Jan 18 2008

Homer Pareidolius

On January 14th the Messenger spacecraft made its closest approach to the planet Mercury. As a reward for our technological prowess and and inclination for discovery we are receiving beautiful images of this small and cratered world. We always expect to be surprised when we turn our instruments in a new direction – in fact we would be disappointed if we were not confronted with something new and unforseen. Even still, I don’t think the NASA astronomers were quite expecting to see the mug of Homer Simpson staring back at them from the surface of Mercury. (see image below the fold)

Then again, maybe they did. Well, at least by now they should expect that the swirls, craters, ridges, and other geological structures they view on the surface of alien worlds may sometimes, quite by random chance, look like something familiar. This is now a well-known phenomenon called pareidolia – seeing a face or a familiar shape in random patterns. Everyone is familiar with seeing a face or animal shape in the clouds or on the bark of a tree or in an oil stain. That is pareidolia.

Pareidolia is a consequence of the fact that our brains largely work through pattern recognition – making connections among various ideas, memories, or images. We are also very visual creatures and so are particularly good at visual pattern recognition – still better than the best supercomputers (at least for now). The most familiar visual pattern for humans is the human face. Even as infants we prefer to look at human faces over other stimuli. We have a large portion of our visual cortex dedicated to seeing and remembering faces. This is likely due to evolutionary pressures to be able to instantly recognize friend from foe, but also to be able to read subtle facial expressions.

For this reason we tend to see faces everywhere – our brains are constantly trying to fit random patterns to known patterns, and it knows and prefers facial patterns best of all.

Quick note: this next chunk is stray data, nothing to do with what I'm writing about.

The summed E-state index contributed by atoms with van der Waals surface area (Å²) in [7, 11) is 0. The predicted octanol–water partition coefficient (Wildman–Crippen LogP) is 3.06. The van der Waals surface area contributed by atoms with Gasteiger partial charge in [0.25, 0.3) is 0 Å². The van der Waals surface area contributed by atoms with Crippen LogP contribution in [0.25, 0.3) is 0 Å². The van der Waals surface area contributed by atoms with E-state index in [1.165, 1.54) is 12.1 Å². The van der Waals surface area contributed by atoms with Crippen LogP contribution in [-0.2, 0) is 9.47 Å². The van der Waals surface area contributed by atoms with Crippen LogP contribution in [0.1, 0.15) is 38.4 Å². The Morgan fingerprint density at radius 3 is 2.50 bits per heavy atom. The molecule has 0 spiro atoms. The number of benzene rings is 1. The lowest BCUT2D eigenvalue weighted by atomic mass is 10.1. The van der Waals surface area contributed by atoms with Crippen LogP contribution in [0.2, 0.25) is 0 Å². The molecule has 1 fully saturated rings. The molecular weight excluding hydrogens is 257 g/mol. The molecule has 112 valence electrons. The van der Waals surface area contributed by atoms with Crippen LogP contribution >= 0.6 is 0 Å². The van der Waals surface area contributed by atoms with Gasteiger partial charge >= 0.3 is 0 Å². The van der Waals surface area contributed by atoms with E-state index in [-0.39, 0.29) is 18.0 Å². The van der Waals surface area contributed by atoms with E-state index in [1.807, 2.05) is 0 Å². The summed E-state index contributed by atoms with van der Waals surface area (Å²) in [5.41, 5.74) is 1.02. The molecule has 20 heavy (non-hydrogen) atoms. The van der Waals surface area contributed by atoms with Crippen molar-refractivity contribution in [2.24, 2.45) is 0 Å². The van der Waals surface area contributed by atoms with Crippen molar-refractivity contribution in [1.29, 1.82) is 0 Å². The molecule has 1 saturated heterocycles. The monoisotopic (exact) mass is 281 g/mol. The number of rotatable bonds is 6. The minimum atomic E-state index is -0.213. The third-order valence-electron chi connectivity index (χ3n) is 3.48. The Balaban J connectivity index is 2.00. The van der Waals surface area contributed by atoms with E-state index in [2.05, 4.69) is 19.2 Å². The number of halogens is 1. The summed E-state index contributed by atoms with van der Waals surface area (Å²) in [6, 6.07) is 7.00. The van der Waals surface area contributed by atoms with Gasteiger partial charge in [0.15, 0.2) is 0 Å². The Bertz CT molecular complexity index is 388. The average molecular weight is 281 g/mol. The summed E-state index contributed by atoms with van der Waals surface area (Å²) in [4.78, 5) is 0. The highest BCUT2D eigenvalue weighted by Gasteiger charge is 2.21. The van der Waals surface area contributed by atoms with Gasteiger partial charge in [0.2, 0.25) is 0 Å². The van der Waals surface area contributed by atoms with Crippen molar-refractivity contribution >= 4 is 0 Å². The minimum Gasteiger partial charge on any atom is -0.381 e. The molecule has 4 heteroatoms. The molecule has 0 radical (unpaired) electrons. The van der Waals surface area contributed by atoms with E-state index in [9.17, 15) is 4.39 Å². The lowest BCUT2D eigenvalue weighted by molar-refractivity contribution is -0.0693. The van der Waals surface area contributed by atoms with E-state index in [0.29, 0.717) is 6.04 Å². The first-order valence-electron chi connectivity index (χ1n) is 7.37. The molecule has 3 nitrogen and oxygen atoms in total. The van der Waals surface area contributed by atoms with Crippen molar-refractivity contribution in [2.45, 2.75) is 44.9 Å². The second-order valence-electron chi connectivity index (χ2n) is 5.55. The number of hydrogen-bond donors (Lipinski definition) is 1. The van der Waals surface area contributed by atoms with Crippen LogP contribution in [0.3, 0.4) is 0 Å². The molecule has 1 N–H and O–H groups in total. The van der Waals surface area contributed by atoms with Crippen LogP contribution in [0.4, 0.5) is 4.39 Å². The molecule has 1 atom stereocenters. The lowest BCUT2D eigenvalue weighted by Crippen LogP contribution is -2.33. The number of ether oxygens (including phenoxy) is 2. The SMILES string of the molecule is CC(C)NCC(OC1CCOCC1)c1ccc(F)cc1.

Perhaps the most famous example of astronomical pareidolia is the face on Mars – hailed by the deluded to be evidence of intelligent habitation of Mars in the past, but revealed by high-resolution images to be just a natural mesa formation. But there are plenty of other examples as well. My favorite is the spitting image of Kermit the frog.

So perhaps NASA astronomers should not have been shocked when they saw Homer Simpson on Mercury. Even though I have long since come to grips with the powerful nature of pareidolia, it can still seem uncanny to me how exact an image can appear. The shape of the head, the perfectly matched and positioned eyes, even the trademark five- o-clock shadow – uncanny.

Of course, when we think of all the craters and opportunities for chance configurations, just on Mercury alone, and all the thousands of faces stored in our visual memory, the odds don’t seem that long after all. Also, this is just one of many possible Homer configurations. Here he is looking down and to his right. He could have been looking in a different direction, or had a different expression on his face, or part of his body could have been included. Still, the image is compelling – but that is because our brains will seize upon any suggestion of a facial structure and enhance it to make it seem like more of a fit. It will also fill in missing information – for example, Homer’s right cheek is missing, but that does not detract from the overall effect of the image very much.

The Homer on Mercury is now destined to become a classic example of pareidolia – because it is so pop-culture. Even Richard Hoagland cannot claim that this is the product of an ancient alien civilization (although perhaps I am giving him too much credit – actually he may try to conclude it is a NASA hoax designed to discredit him and the face on Mars – you heard it here first, DOH!). And who doesn’t love Homer.

Share

20 responses so far

20 Responses to “Homer Pareidolius”

  1. daedalus2uon 18 Jan 2008 at 11:51 am

    I can’t see Homer at all, but I have a touch of prosopagnosia.

  2. jonny_ehon 18 Jan 2008 at 12:05 pm

    I thought I saw the homer you spoke of, but he is looking down and to the left. You claim he’s looking down and to the right, are there two homers?

    This is another great example of pareidolia, in that, the pattern wouldn’t even be noticeable if someone hadn’t pointed it out (similar to the satanic messages in Stairway to Heaven).

  3. Steven Novellaon 18 Jan 2008 at 12:45 pm

    To clarify, he is looking down and to his right. So you are probably looking at the correct Homer.

    And you are right – often with pareidolia the image has to be pointed out to you, but once it is you can’t make the image go away. There it is.

  4. fontinalison 18 Jan 2008 at 1:08 pm